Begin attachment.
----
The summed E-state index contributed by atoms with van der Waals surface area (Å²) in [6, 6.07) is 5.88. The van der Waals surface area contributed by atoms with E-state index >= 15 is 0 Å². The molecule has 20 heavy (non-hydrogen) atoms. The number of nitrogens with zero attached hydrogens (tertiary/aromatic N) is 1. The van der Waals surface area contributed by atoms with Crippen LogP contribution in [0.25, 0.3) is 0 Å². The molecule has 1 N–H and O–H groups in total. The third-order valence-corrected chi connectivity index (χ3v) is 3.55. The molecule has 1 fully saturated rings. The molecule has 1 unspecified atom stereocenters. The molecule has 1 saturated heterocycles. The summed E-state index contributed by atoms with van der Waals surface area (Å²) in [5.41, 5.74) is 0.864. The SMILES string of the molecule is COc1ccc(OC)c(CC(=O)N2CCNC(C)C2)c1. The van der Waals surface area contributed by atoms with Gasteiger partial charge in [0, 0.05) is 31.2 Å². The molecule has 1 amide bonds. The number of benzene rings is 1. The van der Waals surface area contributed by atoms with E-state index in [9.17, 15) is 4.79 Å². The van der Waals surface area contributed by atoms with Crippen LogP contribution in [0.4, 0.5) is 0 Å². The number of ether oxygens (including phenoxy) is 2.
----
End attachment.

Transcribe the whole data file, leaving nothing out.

The summed E-state index contributed by atoms with van der Waals surface area (Å²) in [6, 6.07) is 5.88. The van der Waals surface area contributed by atoms with E-state index >= 15 is 0 Å². The molecule has 20 heavy (non-hydrogen) atoms. The number of nitrogens with zero attached hydrogens (tertiary/aromatic N) is 1. The van der Waals surface area contributed by atoms with Crippen LogP contribution in [0.25, 0.3) is 0 Å². The molecule has 1 N–H and O–H groups in total. The third-order valence-corrected chi connectivity index (χ3v) is 3.55. The molecule has 1 fully saturated rings. The molecule has 1 unspecified atom stereocenters. The molecule has 1 saturated heterocycles. The summed E-state index contributed by atoms with van der Waals surface area (Å²) in [5.41, 5.74) is 0.864. The SMILES string of the molecule is COc1ccc(OC)c(CC(=O)N2CCNC(C)C2)c1. The van der Waals surface area contributed by atoms with Gasteiger partial charge in [0, 0.05) is 31.2 Å². The molecule has 1 amide bonds. The number of benzene rings is 1. The van der Waals surface area contributed by atoms with E-state index in [9.17, 15) is 4.79 Å². The van der Waals surface area contributed by atoms with Crippen LogP contribution in [0.4, 0.5) is 0 Å². The number of ether oxygens (including phenoxy) is 2.